September 18, 2021

David Byrne's American Utopia on Broadway

After postponing the second run of his show American Utopia due to the pandemic, David Byrne's epic Broadway run came back to life. Same as it ever was.

"Thank you for leaving your house." That's the first sentence spoken by Byrne as the lights comes up on American Utopia. Funnily enough, this isn't an addition now that it's back. This was always the opener, but now it feels that much more special and authentic. While the content of the show hasn't changed a bit, the overall theme of human connections felt even more relevant than it did the first time. Being able to attend opening night was special, not just for the audience, but it was apparent for the performers as well. The standing ovations were plentiful and extensive and it was clear that Byrne was humbled by all of them. Overwhelming joy aside, the show was as smooth as ever and you'd be hard pressed to tell that it had been nearly two years since they last performed. Everything hit with such conviction and passion, each step meticulously taken, and every movement was executed with such poise. As I wrote during the show's initial run, watching begs the question "is this a Broadway show or a concert? Do we remain seated or do we get up and singalong to each mesmerizing tune?" Even now, I was a bit unsure, but as the grooves started to flow, the crowd became restless and got to their feet. "Once in a Lifetime" once again lived up to its name and was the first of several sublime moments of the evening. As the song started, the person next to me leaned over and said "this is the best song of all time" and I quickly replied "it sure is" as we both rose to our feet along with the rest of the theatre and collectively lost ourselves for a moment in pure rapture as the song played. An endless applause followed which really defied any and all expectations I had, but brought home the power of live music, reinstating the theme of human connection on a different level. Impeccable choreography is just as central to the show as is the music and being able to see such a stylized performance soundtracked to some of the greatest songs of all time felt like a dream come true. Moments of elation were abundant to the extent that identifying a single best moment feels near impossible. Even after hearing what might be the greatest song of all time, still came "Born Under Punches (The Heat Goes On)," "Every Day Is a Miracle," and another emotional peak performance of "Burning Down the House," which David prefaced with "you're allowed to get up and dance in the aisles, you know. If you remember how to do that with a bunch of strangers. The fire marshals did tell us, however, that you can't dance in the aisles as those people will have an advantage if it burns down." The second the song kicked-in, the place nearly blew apart. It was a life-affirming moment that felt transcendent beyond compare. The release of emotions that had been bottled up for so long finally were set free with the assistance and power of these remarkable songs, all of which were recreated by a unique band consistently outdoing themselves with brilliant displays of talent. Not only are they stupendous musicians, they're playing polyrhythms while also keeping up with their movements around the stage. Nothing is stationary and there is almost too much happening on stage to fully comprehend just how monumental it is. The night winds down with a striking cover of Janelle Monae's "Hell You Talmbout" (which Byrne says he has her blessings on performing) and demands the crowd chat out the names of those who were murdered by the police. It's a powerful moment that is seared into the mind as the entire band forms a drum line to bring home the triumphant rendition. "One Fine Day" gives things an initial wrap, the glowing a cappella harmonies forcing everyone to devote their full attention, as if time was standing still. Following a quick blackout, the band remerges for "Road to Nowhere," a final phenomenal moment to hit home just how euphoric the show is and to set the final tone. I originally said that anything I could say to describe the show would feel like an understatement and I once again stand by the statement. Summarizing the experience in no way brings it the justice it deserves, but perhaps now more than before, it feels like a cleanse. It's healing. It brings back so many feelings of what we used to love about going out to shows and reminds us that the power and energy of live music can be an ascension to another place and state of mind. Same as it ever was.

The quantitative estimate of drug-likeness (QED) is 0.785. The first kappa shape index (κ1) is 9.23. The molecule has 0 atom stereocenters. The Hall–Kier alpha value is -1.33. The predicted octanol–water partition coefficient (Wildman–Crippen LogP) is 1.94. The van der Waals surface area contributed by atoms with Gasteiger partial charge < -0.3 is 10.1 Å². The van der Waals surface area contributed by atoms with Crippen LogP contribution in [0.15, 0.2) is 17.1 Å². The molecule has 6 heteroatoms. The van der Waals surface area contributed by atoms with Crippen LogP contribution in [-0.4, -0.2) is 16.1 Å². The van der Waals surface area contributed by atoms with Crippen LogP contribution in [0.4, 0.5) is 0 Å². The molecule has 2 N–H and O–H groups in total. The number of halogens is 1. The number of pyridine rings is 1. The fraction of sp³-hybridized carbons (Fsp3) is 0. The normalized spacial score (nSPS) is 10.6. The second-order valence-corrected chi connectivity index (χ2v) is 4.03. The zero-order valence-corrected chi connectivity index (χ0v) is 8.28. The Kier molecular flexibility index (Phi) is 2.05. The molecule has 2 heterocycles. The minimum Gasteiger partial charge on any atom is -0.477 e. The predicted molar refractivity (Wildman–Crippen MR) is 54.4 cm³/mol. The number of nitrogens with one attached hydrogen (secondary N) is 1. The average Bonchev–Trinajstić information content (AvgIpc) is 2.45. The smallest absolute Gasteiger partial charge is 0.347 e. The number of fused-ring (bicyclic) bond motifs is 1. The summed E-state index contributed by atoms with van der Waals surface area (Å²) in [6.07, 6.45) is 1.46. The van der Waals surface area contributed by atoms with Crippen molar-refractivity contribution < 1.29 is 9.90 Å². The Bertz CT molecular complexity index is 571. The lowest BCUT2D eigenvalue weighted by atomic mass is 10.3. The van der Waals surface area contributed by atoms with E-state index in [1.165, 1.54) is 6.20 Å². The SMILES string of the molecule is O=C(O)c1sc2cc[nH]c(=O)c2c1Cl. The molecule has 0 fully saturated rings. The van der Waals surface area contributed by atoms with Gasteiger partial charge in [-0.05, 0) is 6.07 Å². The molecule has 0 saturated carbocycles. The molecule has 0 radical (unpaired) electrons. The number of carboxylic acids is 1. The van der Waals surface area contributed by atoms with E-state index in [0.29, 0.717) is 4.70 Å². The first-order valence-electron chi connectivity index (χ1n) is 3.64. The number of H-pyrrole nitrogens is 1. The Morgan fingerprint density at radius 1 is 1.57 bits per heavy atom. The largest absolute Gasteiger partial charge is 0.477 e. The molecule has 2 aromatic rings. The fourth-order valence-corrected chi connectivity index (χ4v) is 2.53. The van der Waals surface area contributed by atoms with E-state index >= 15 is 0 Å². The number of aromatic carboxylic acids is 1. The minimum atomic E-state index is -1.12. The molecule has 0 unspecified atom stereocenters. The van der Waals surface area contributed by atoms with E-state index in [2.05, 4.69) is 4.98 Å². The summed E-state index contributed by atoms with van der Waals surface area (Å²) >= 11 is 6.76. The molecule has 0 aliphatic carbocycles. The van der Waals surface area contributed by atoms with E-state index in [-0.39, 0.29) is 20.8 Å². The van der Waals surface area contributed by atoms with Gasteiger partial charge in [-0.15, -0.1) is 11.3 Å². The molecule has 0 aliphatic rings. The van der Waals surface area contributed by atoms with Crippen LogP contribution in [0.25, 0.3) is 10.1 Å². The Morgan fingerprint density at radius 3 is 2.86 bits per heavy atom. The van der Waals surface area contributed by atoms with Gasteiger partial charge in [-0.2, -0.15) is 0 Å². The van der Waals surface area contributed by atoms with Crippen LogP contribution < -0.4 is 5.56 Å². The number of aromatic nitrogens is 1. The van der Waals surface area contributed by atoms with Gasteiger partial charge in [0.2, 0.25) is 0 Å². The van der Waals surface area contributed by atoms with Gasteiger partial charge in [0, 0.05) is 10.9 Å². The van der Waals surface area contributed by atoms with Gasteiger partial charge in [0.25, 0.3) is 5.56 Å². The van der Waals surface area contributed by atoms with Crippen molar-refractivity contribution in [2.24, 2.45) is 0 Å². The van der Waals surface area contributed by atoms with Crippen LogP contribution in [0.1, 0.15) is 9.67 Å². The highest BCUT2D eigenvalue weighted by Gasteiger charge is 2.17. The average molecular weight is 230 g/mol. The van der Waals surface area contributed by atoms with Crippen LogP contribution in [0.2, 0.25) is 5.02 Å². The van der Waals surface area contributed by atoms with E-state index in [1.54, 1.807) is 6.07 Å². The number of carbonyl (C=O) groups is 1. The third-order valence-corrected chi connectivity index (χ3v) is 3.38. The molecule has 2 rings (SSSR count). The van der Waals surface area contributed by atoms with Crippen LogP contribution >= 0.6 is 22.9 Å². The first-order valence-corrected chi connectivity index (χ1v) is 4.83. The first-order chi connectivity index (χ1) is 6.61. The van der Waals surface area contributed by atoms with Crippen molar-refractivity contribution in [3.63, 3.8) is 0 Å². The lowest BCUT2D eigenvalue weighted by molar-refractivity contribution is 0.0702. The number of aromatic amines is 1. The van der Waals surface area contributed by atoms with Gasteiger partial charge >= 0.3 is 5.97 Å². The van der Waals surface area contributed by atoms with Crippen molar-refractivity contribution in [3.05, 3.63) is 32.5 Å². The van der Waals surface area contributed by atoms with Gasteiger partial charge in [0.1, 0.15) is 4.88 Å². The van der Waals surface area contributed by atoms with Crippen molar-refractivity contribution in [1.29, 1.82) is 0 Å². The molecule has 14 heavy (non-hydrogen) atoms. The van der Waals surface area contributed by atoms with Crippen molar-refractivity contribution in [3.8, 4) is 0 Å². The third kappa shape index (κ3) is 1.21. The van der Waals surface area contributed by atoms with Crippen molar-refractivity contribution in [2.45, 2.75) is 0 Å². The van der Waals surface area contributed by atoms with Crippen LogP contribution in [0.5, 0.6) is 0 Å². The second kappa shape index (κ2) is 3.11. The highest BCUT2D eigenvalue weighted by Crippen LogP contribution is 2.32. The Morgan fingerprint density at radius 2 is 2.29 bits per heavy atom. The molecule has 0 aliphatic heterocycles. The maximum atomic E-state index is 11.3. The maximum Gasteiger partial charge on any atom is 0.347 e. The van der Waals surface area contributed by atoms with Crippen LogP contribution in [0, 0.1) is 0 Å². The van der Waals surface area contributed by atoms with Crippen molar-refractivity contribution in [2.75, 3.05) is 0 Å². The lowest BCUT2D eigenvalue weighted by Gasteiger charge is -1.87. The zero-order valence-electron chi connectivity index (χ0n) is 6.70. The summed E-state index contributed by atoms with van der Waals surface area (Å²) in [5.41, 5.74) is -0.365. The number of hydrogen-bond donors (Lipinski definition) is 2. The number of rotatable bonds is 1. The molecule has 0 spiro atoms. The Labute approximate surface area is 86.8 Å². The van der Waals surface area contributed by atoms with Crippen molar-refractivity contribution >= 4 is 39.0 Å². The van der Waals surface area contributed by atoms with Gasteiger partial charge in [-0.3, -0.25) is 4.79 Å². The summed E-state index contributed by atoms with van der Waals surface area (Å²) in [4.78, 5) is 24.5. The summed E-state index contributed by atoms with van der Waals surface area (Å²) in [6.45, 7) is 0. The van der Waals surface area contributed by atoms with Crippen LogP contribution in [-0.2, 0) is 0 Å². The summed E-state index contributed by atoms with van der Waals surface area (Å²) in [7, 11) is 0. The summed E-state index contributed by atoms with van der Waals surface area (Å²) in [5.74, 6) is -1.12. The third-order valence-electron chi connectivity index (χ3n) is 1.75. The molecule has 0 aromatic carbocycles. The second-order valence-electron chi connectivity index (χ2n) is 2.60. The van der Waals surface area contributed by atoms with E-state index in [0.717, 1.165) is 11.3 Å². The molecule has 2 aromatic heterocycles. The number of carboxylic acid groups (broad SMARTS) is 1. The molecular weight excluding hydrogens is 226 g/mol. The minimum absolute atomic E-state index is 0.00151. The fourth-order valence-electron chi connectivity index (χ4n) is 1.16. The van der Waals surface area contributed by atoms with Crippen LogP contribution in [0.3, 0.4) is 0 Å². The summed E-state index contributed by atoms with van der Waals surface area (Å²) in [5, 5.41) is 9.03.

Set list:

01 "Here"
02 "I Know Sometimes a Man Is Wrong"
03 "Don't Worry About the Government"
04 "Lazy"
05 "This Must Be the Place (Naïve Melody)"
06 "I Zimbra"
07 "Slippery People"
08 "I Should Watch TV"
09 "Everybody's Coming to My House"
10 "Once in a Lifetime"
11 "Glass, Concrete & Stone"
12 "Toe Jam"
13 "Born Under Punches (The Heat Goes On)"
14 "I Dance Like This"
15 "Bullet"
16 "Every Day Is a Miracle"
17 "Blind"
18 "Burning Down the House"
19 "Hell You Talmbout"
20 "One Fine Day"
21 "Road to Nowhere"

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